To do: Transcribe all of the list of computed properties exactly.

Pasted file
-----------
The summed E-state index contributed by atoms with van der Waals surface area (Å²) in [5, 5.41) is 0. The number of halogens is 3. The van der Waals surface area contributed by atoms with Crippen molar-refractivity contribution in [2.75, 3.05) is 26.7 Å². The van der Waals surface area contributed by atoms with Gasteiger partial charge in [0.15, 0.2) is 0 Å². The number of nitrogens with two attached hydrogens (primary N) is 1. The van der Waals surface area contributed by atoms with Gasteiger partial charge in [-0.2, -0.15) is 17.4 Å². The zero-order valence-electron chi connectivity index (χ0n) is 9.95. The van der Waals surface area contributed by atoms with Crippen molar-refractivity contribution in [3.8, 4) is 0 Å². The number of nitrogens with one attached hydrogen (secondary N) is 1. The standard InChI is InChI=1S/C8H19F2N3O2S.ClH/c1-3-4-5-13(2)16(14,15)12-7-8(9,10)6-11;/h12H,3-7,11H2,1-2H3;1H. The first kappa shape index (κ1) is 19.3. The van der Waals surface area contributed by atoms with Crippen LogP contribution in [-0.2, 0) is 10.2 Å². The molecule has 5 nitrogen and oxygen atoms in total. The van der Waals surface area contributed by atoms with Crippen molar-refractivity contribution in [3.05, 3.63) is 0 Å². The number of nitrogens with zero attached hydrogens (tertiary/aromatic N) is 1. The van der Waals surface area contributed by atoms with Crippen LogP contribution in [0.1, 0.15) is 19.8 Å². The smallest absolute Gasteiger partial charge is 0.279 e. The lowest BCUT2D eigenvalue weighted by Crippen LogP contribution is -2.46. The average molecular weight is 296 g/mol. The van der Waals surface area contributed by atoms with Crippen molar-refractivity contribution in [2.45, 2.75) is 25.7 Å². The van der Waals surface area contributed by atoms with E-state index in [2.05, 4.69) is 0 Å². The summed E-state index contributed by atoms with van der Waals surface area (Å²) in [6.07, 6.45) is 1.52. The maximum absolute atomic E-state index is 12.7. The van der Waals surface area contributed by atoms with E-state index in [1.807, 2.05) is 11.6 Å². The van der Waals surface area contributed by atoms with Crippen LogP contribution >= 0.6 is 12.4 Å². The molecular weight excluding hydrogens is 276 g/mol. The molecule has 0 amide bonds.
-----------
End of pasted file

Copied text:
The summed E-state index contributed by atoms with van der Waals surface area (Å²) in [5, 5.41) is 0. The number of halogens is 3. The van der Waals surface area contributed by atoms with Crippen molar-refractivity contribution in [2.75, 3.05) is 26.7 Å². The van der Waals surface area contributed by atoms with Gasteiger partial charge in [0.15, 0.2) is 0 Å². The number of nitrogens with two attached hydrogens (primary N) is 1. The van der Waals surface area contributed by atoms with Gasteiger partial charge in [-0.2, -0.15) is 17.4 Å². The zero-order valence-electron chi connectivity index (χ0n) is 9.95. The van der Waals surface area contributed by atoms with Crippen molar-refractivity contribution in [3.8, 4) is 0 Å². The number of nitrogens with one attached hydrogen (secondary N) is 1. The standard InChI is InChI=1S/C8H19F2N3O2S.ClH/c1-3-4-5-13(2)16(14,15)12-7-8(9,10)6-11;/h12H,3-7,11H2,1-2H3;1H. The first kappa shape index (κ1) is 19.3. The van der Waals surface area contributed by atoms with Crippen LogP contribution in [-0.2, 0) is 10.2 Å². The molecule has 5 nitrogen and oxygen atoms in total. The van der Waals surface area contributed by atoms with Crippen molar-refractivity contribution in [3.05, 3.63) is 0 Å². The number of nitrogens with zero attached hydrogens (tertiary/aromatic N) is 1. The van der Waals surface area contributed by atoms with Crippen LogP contribution in [0.1, 0.15) is 19.8 Å². The smallest absolute Gasteiger partial charge is 0.279 e. The lowest BCUT2D eigenvalue weighted by Crippen LogP contribution is -2.46. The average molecular weight is 296 g/mol. The van der Waals surface area contributed by atoms with Crippen molar-refractivity contribution in [2.45, 2.75) is 25.7 Å². The van der Waals surface area contributed by atoms with E-state index in [2.05, 4.69) is 0 Å². The summed E-state index contributed by atoms with van der Waals surface area (Å²) in [6.07, 6.45) is 1.52. The maximum absolute atomic E-state index is 12.7. The van der Waals surface area contributed by atoms with E-state index in [1.807, 2.05) is 11.6 Å². The van der Waals surface area contributed by atoms with Crippen LogP contribution >= 0.6 is 12.4 Å². The molecular weight excluding hydrogens is 276 g/mol. The molecule has 0 amide bonds.